The Hungry Black Man Media has developed a deep appreciation for North Carolina’s burgeoning Black Food Scene. During our recent visit to JJ’s Mama’s Soulfood & More, situated at 601 W 5th Ave, Lexington, NC 27292, we were treated to an extraordinary culinary experience. Our dining journey commenced with one of three captivating dinner plates, the first featuring baked chicken, mac and cheese, and collard greens.
The standout of this ensemble was undoubtedly the tender and flavorful baked chicken, which exhibited such exquisite tenderness that I was able to separate the meat from the bone with a mere plastic spoon. The chicken was expertly seasoned, boasting a delightful blend of onion, black pepper, garlic, and just the right amount of salt, resulting in a memorable taste sensation. The side dishes were equally impressive, with the mac and cheese taking center stage, oozing with cheddar cheese goodness complemented by perfectly placed butter and salt. While the elbow pasta could have been slightly firmer, any minor quibble was swiftly forgotten in the face of the overwhelmingly delicious flavor of this nostalgic casserole. The collard greens, though well-prepared, lacked the customary smoky or slightly acidic vinegar notes that are typically associated with Southern cuisine, thanks to a proprietary seasoning employed by the chef. While this may deviate from expectations, it’s important to note that this divergence in flavor is not necessarily a negative one, merely distinct. I can envision a broad audience savoring these greens, though, as a purist, I found them to be just acceptable.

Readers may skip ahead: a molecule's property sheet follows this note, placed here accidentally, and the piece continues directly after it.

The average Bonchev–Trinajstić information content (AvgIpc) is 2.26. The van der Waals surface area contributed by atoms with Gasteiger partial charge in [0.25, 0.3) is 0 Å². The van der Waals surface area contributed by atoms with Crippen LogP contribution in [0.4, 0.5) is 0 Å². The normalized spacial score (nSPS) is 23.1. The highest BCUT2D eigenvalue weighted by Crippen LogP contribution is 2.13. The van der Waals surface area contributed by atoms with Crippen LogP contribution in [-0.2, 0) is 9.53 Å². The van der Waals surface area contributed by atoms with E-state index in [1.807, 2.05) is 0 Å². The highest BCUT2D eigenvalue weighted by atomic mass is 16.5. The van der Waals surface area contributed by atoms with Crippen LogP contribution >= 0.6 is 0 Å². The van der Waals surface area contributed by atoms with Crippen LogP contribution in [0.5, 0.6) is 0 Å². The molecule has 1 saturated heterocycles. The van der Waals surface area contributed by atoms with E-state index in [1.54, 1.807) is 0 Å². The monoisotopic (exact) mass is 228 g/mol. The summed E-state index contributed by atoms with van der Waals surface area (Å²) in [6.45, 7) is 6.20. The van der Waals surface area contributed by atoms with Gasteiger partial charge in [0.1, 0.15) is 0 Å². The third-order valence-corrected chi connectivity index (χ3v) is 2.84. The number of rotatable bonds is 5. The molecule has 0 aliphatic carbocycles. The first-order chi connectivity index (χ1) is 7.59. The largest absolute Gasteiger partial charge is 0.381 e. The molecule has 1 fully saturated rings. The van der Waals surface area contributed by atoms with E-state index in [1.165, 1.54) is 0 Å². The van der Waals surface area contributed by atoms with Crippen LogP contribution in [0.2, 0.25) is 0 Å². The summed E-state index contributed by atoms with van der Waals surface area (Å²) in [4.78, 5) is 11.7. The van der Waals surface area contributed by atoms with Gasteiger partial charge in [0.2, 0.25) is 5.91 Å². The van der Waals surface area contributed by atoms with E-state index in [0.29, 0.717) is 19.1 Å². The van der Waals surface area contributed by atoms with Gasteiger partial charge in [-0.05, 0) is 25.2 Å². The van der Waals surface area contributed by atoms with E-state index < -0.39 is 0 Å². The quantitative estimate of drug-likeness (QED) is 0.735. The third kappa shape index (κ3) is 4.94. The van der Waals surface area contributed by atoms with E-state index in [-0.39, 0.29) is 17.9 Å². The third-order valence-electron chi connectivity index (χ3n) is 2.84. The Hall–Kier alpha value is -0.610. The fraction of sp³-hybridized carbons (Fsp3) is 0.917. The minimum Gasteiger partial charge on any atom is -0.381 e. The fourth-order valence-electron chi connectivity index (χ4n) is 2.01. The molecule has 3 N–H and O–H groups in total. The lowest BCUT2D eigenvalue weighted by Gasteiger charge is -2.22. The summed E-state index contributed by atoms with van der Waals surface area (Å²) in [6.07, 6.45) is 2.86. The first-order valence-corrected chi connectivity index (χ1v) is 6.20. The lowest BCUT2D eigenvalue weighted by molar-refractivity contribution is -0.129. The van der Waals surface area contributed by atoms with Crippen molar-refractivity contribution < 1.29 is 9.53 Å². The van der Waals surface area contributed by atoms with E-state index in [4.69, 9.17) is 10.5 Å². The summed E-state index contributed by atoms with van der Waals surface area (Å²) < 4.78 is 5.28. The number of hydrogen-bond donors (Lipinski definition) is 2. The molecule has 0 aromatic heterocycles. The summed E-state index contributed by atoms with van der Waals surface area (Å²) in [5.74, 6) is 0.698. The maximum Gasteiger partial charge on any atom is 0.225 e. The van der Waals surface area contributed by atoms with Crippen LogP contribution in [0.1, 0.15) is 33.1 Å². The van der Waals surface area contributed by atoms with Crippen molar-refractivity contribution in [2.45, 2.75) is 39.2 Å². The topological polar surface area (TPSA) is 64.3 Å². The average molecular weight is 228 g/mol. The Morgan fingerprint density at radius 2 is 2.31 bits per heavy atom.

Our next dinner plate consisted of neckbones, spaghetti, and pinto beans. Allow me to emphasize that anyone familiar with Black American household cooking will understand the term “Black people spaghetti.” This dish epitomized the essence of that term. Generous quantities of American cheese, homemade marinara sauce, impeccably textured spaghetti pasta, and impeccably seasoned ground beef combined to create one of the most memorable spaghetti dishes I’ve encountered in my seven years as a food writer. Both the spaghetti and mac and cheese could easily stand alone as individual entrees due to their immensely delectable flavors and hearty portions. Regrettably, the pinto beans were overpowered by an intense seasoning, failing to achieve the desired tender consistency, and consequently, I was not a fan. Conversely, the neckbones were nothing short of heavenly. They were so tender and perfectly seasoned that they nearly resembled oxtails in their reception. I came perilously close to stripping every morsel of meat from the bones due to their outstanding flavor. These were some of the finest neckbones I’ve savored in recent months.
Last but certainly not least, we come to the true star of the evening – the oxtails. These oxtails beautifully merged the culinary traditions of both America and Jamaica. It was as if a Jamaican and Black American grandmother had joined forces to create a restaurant and harmoniously blended their oxtail recipes. The dish offered the umami richness of Jamaican tradition coupled with the robust, wintry stew depth and exquisitely tenderized texture characteristic of Black American cuisine. I dare say these oxtails were the best we’ve had anywhere in the state of North Carolina to date. The gravy was rich and savory, served atop fluffy, buttery rice, accompanied by sides of sweet potatoes with marshmallows, evoking fond Thanksgiving memories, and another serving of their mac and delectable cornbread.
This establishment holds a special place and is well worth the journey if you happen to be in any of the Triad cities. Furthermore, the plates are exceptionally substantial and affordably priced. The proprietor, an outstanding Black woman, takes immense pride not only in the culinary offerings but also in delivering exceptional customer service, a true embodiment of the Southern Hospitality ethos. We encourage you to reach out to them at (336) 843-2022 and share your thoughts on this remarkable dining experience.